It was the same story for Tim Noakes in South Africa, Annika Dahlqvist in Sweden and now Gary Fettke in Australia. They all had their medical careers threatened by dietitians who couldn’t stomach these doctors giving dietary advice that was contrary to their own. These […]
Tag: eat real food
I adore baked beans, I always have done. Whenever I went home from University my Mum would make a special effort to stock up on lots of tins just for me. It wasn’t just Heinz that I liked, any variety would do. I love them when they’ve been cooked for far too long, like you get in the school canteen, in a catering batch made for hundreds. You get the point? I like baked beans.
I used to eat them with white bread and whatever spread was on the go. It shouldn’t come as a surprise that I don’t eat beans anymore, considering what else is in the tin.
The recent television advert for Heinz Beans left a somewhat bitter taste in my mouth. The advert features a fitness enthusiast who is home from a run and reaches for the protein shake (OK, that’s for a different blog post) and he says that he’s looking for something with protein, fibre and low in fat. His partner smugly pulls a bowl of baked beans from the microwave and says she’d doing the same thing, but with beans.
Yes, beans have protein and not much fat. Beans also have a ridiculous amount of sugar and they conveniently didn’t mention that bit.
It is NOT OK to pretend that because a product has something that may be healthy in it, that we can simply ignore the rest of the contents. There are just under 20g of sugar per can.
Nutella is another classic example. You may have seen the advert that says how it’s great for growing bones because it has a smidgen of milk, or that it has a lick of cocoa powder and hazelnuts, oh so healthy huh? This advert completely ignores the fact that this product is mostly made of sugar and palm oil.
Foods claiming to be new healthy substitutes are doing it also. On a break at work recently I was offered a protein bar by a well meaning colleague. It had protein, so it must be good for you, especially if you avoid carbohydrates as I do. Looking at the label I was horrified to see how much sugar there was lurking in that bar. If you’re eating protein bars for the protein, you’re doing yourself a disservice. You’d be better off with a steak. If you’re a vegetarian, there will still be better ways, but not necessarily with baked beans or protein bars. If an advert gets exited about containing or not containing a particular macro-nutrient, the likelihood is it has forgotten to tell you about the others, and there is a reason for that. Take a look for yourself before believing that marketing.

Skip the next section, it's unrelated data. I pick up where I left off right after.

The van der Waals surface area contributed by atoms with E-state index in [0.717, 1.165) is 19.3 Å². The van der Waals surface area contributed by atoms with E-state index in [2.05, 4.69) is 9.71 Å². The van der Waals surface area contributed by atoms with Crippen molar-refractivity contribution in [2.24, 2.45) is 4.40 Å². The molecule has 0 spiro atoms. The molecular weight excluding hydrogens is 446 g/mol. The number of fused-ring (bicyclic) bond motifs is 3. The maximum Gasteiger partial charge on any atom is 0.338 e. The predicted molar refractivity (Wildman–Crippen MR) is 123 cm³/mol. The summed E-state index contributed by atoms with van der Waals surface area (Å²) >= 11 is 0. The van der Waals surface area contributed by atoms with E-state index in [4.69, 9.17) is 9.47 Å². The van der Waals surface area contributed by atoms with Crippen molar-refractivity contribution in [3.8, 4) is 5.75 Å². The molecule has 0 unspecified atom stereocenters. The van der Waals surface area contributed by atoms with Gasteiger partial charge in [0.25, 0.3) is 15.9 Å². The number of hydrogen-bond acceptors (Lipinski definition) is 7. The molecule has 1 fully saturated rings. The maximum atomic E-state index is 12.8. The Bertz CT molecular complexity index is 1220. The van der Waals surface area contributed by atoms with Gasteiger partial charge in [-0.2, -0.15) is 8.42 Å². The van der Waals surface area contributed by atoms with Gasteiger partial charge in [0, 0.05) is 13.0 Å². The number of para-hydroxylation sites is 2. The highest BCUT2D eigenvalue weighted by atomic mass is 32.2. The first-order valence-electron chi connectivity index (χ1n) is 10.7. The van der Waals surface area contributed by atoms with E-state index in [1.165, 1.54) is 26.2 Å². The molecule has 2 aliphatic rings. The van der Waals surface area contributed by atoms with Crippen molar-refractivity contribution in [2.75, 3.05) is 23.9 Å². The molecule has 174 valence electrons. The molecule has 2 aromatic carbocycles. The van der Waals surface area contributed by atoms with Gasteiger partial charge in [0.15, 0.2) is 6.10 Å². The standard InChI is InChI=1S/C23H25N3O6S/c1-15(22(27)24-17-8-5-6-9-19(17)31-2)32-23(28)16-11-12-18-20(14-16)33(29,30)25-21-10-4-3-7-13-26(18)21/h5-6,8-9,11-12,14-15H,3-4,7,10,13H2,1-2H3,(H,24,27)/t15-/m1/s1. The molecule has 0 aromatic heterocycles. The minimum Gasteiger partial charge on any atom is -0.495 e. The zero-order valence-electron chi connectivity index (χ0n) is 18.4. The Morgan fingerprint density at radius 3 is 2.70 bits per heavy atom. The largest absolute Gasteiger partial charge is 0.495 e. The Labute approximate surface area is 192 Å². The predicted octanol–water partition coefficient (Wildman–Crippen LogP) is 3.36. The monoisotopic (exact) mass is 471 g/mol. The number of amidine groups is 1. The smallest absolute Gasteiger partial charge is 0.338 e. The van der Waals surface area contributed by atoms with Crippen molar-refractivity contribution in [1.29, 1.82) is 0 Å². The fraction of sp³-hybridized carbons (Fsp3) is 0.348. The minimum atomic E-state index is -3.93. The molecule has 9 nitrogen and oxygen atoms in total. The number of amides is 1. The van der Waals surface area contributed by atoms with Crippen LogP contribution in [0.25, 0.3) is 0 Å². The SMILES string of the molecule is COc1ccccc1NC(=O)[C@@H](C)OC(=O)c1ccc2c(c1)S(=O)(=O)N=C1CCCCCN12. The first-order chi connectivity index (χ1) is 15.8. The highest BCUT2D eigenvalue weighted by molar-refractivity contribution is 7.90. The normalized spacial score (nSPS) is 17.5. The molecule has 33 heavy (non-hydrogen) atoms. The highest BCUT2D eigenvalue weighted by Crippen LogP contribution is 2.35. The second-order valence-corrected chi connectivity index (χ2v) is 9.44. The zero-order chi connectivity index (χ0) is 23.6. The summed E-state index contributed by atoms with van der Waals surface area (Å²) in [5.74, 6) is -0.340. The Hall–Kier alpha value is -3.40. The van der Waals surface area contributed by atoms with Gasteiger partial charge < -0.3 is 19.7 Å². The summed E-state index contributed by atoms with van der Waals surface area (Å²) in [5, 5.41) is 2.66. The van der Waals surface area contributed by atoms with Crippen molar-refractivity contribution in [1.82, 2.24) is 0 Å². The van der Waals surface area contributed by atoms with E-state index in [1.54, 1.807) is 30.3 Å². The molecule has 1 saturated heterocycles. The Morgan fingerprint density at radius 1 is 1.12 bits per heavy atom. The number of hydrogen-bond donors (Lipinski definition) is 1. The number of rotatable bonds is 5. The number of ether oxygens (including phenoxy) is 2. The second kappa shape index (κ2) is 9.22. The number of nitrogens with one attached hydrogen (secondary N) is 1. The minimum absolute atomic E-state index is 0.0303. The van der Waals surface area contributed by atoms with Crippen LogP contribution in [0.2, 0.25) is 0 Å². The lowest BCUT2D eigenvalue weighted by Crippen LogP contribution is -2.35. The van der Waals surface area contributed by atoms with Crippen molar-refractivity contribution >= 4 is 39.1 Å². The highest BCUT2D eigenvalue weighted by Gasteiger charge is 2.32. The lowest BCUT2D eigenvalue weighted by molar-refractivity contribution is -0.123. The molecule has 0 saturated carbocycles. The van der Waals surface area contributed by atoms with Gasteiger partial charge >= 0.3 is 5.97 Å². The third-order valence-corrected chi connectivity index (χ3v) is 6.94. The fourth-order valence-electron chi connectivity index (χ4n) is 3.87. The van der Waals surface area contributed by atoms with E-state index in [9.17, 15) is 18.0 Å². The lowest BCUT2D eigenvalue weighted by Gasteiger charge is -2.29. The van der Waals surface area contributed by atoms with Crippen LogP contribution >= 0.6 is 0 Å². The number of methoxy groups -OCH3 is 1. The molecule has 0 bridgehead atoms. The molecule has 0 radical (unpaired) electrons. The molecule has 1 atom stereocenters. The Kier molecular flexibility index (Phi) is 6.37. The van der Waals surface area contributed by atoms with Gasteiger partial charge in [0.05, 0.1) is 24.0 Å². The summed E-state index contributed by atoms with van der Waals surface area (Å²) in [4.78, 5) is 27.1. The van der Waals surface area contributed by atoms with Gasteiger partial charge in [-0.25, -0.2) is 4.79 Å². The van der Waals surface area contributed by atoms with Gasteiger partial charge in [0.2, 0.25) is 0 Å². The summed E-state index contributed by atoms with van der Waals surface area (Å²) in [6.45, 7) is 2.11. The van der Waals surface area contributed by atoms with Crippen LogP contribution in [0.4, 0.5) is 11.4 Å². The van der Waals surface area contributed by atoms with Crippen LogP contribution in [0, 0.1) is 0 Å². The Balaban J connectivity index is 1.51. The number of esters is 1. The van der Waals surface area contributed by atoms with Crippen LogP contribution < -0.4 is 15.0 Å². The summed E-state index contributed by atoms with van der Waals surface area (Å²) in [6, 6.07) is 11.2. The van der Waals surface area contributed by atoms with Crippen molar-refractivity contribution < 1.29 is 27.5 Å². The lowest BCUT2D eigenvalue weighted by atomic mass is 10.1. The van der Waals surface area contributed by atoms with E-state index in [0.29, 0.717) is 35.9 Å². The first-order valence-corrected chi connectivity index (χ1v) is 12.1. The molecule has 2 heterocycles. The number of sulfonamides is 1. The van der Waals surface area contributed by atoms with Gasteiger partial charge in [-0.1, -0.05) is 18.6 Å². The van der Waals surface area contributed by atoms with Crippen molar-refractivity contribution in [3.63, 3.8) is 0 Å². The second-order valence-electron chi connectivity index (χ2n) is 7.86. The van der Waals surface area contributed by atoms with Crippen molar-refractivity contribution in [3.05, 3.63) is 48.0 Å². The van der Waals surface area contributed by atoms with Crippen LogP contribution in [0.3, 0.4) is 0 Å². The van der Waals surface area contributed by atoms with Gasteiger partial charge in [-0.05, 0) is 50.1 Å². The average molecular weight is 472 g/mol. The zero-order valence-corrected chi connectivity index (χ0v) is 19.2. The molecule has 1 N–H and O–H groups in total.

I didn’t see this before I wrote the blog: complaints were upheld about this advert claiming that the beans contain the same nutrients as something else, which apparently is not allowed. Who knew? https://www.bbc.co.uk/news/business-44951720
Main picture from The Grocer
We treat the NHS the way we treat Type II Diabetes and our priorities are all wrong. With T2DM, a condition brought on by years of sugar and carbohydrate loading, we continue to shovel in more refined carbohydrates, starches and sugars. We hope it will […]
Newspaper headlines can be confusing with what’s good for you one minute being bad for you the next. It’s understandable that you feel confused, that is after all what the headlines are designed to do, to unsettle you. The difference between relative risk and absolute risk is often lost when it comes to drama hunting headline writers, they will pick the most dramatic.
The answer to all this though, is not apathy or blaming confusion for your lack of action. If you’re worried about weight gain and ill health then you need to make a choice.
Making a choice to follow an idea might just be the action you need. It is action, one way or another, that gets results. I have nothing against people who choose to eat a vegan diet, though I don’t think it is the answer for good health, but people who have chosen this diet have made a choice and that is to be commended. There are others who eat are carnivore diet, again it isn’t my choice, though I am probably not far off it. Again, they are to be commended for making a choice because ultimately they will find that it works for them or if it doesn’t.
Give something a chance but if it doesn’t work, change it.
This is the problematic rut that many of us have found ourselves in. Yo-yo dieting happened because we kept trying what ultimately didn’t work. Weight came back on, so we’d better just try that miserable low-fat calorie counting again. That’s the definition of madness is it not? Trying to do what you’ve always tried to do, and expecting something different in return?
If you’ve tried this approach before but you still find yourself unable to lose weight or if you can’t find the health you’d like, it is time to try something else. I would suggest a low-carbohydrate and high fat diet, eating real food and ditching the processed starch, sugar and fake seed oils.
I can say for sure that doing nothing and not making a choice will lead to exactly where you are now.
Eat the bacon.